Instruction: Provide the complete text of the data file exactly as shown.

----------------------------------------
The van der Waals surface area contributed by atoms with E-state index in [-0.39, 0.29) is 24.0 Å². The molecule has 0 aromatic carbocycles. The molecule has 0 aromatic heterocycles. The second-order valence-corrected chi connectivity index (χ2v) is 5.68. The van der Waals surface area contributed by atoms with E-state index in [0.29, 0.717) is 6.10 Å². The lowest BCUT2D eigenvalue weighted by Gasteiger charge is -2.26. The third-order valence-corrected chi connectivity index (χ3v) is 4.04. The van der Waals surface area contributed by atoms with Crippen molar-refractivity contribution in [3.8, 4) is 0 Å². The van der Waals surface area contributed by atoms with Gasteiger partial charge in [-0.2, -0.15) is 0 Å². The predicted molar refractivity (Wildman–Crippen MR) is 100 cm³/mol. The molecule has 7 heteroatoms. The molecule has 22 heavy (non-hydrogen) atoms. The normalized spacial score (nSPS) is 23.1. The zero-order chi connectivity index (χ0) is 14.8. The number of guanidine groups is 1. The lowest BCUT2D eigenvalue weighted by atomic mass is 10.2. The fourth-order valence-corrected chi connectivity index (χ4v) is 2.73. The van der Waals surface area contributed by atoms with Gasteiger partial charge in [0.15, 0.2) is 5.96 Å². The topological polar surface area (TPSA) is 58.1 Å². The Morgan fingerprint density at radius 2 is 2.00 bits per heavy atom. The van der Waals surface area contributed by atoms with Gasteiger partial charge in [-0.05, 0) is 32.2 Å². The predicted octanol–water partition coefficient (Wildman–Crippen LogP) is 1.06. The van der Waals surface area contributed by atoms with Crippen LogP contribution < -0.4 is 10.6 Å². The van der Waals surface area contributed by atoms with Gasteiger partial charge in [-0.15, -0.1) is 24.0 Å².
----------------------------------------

The van der Waals surface area contributed by atoms with E-state index in [-0.39, 0.29) is 24.0 Å². The molecule has 0 aromatic carbocycles. The molecule has 0 aromatic heterocycles. The second-order valence-corrected chi connectivity index (χ2v) is 5.68. The van der Waals surface area contributed by atoms with E-state index in [0.29, 0.717) is 6.10 Å². The lowest BCUT2D eigenvalue weighted by Gasteiger charge is -2.26. The third-order valence-corrected chi connectivity index (χ3v) is 4.04. The van der Waals surface area contributed by atoms with Crippen molar-refractivity contribution in [3.8, 4) is 0 Å². The van der Waals surface area contributed by atoms with Gasteiger partial charge in [-0.2, -0.15) is 0 Å². The predicted molar refractivity (Wildman–Crippen MR) is 100 cm³/mol. The molecule has 7 heteroatoms. The molecule has 22 heavy (non-hydrogen) atoms. The normalized spacial score (nSPS) is 23.1. The zero-order chi connectivity index (χ0) is 14.8. The number of guanidine groups is 1. The lowest BCUT2D eigenvalue weighted by atomic mass is 10.2. The fourth-order valence-corrected chi connectivity index (χ4v) is 2.73. The van der Waals surface area contributed by atoms with Gasteiger partial charge in [0.15, 0.2) is 5.96 Å². The topological polar surface area (TPSA) is 58.1 Å². The Morgan fingerprint density at radius 2 is 2.00 bits per heavy atom. The van der Waals surface area contributed by atoms with Gasteiger partial charge in [-0.05, 0) is 32.2 Å². The predicted octanol–water partition coefficient (Wildman–Crippen LogP) is 1.06. The van der Waals surface area contributed by atoms with Crippen LogP contribution < -0.4 is 10.6 Å². The van der Waals surface area contributed by atoms with Gasteiger partial charge in [-0.15, -0.1) is 24.0 Å².